Photo by The US National Archives
“I was robbed in front of my apartment on Thursday night,” my ex told me the other day. “The guy said he had a gun.”
“What?” I squawked, genuinely surprised. It was the week of Thanksgiving. We were meant to be discussing favorite trimmings alongside the turkey, not armed robbery. “So you’ve lost everything. Keys, wallet, phone, etc?”
“No, he just took the phone. He said give me your phone or I’ll shoot you.”
In his mind the story ended here, but for me it fell short of so much. “Tell me every detail. It’s the most exciting thing you’ve said in weeks!” Realizing my voyeuristic delight had unsubtly revealed itself, I added: “Exciting in a bad way, obviously.”
He obliged me. “I was listening to music. I opened my gate, went to the mailbox, heard it close again, looked up, the guy goes “give me your phone I’ll shoot you.” I said “pardon”. I was stunned so he said it again. I’m like “fine” and took it out and he kind of ripped it from me. Then he was gone.”
I was amazed. I had never felt unsafe in his neighborhood or in its surrounding areas. He lives in Bed-Stuy. His nearest subway stop is Nostrand Avenue where the food choices are a fried chicken lover’s delight and the vibe is jostling and purposeful. There’s nothing particularly endearing about this strip of fried food joints, the Laundromat, the tired-looking liquor store and the stream of pedestrians and traffic, but I was fond of the streets further north where his apartment is snugly nestled. Stray in that direction and you’ll find the mood changes; it grows sedate, relaxed and more salubrious. The streets are broad and exquisitely sleepy. The neighborhood is gloriously settled and at ease with itself. Somehow it feels less gimmicky than Manhattan. Even the trees ooze age and wisdom. In the past I had wanted to perch on a step, sip my coffee and become a part of the scenery, although perhaps that wasn’t so wise hearing his story.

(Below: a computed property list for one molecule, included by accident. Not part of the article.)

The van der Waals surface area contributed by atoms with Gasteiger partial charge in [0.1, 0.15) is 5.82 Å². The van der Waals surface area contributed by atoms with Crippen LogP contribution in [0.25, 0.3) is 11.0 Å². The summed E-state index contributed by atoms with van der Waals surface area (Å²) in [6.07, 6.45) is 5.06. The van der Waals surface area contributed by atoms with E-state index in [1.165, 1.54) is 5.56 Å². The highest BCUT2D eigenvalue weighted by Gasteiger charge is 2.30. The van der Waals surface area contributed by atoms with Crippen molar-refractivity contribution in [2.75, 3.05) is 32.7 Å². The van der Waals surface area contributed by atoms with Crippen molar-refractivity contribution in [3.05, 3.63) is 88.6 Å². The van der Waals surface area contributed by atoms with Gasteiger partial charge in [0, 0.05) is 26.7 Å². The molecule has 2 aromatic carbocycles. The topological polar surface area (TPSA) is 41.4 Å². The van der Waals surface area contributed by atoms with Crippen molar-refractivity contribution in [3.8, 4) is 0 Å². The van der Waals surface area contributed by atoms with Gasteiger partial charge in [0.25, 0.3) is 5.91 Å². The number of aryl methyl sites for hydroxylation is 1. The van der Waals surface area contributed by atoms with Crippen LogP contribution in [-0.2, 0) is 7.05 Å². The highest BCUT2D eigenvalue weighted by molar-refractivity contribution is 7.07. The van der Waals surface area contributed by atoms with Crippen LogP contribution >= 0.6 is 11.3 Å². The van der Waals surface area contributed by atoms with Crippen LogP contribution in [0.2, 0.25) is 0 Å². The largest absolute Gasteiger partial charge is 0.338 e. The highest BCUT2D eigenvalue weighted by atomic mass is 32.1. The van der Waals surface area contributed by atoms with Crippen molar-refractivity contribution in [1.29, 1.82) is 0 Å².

“I don’t think he ran away fast,” my ex was saying.
“Thank god he didn’t want your wallet too,” I was trying to console him, but he was still stuck on pace.
“He must have walked fast.”
“Where’s the mailbox?” I was trying to picture the scene with limited success. I lived more centrally and I didn’t own two cats that liked to jump on people while they were sleeping, so we had almost always stayed at mine while we dated.
“Right in front of the apartment.”
“Did he walk up the steps?”
“No, it’s before the steps.” He explained the set-up. “The landlord used to have a slot for everyone by the top of the steps, but now there are separate slots for all three of us at the bottom.”
“So did you have any mail?”
“No, if I hadn’t gone to the mailbox this wouldn’t have happened.” He paused for a moment before adding:
“You’re the first person to ask me that question, it’s a good one.”
“Well it adds a whole new layer of pathos to your story.”
It was too bleak a thought to linger over so we discussed whether he should move neighborhoods and if so, where? We drifted on to more random topics. We were flitting all over the place, discussing work, weather, whether it’s ever acceptable to wear socks during sex. And because he was no longer talking about it, not wanting to dwell on it, I was certain that he would move.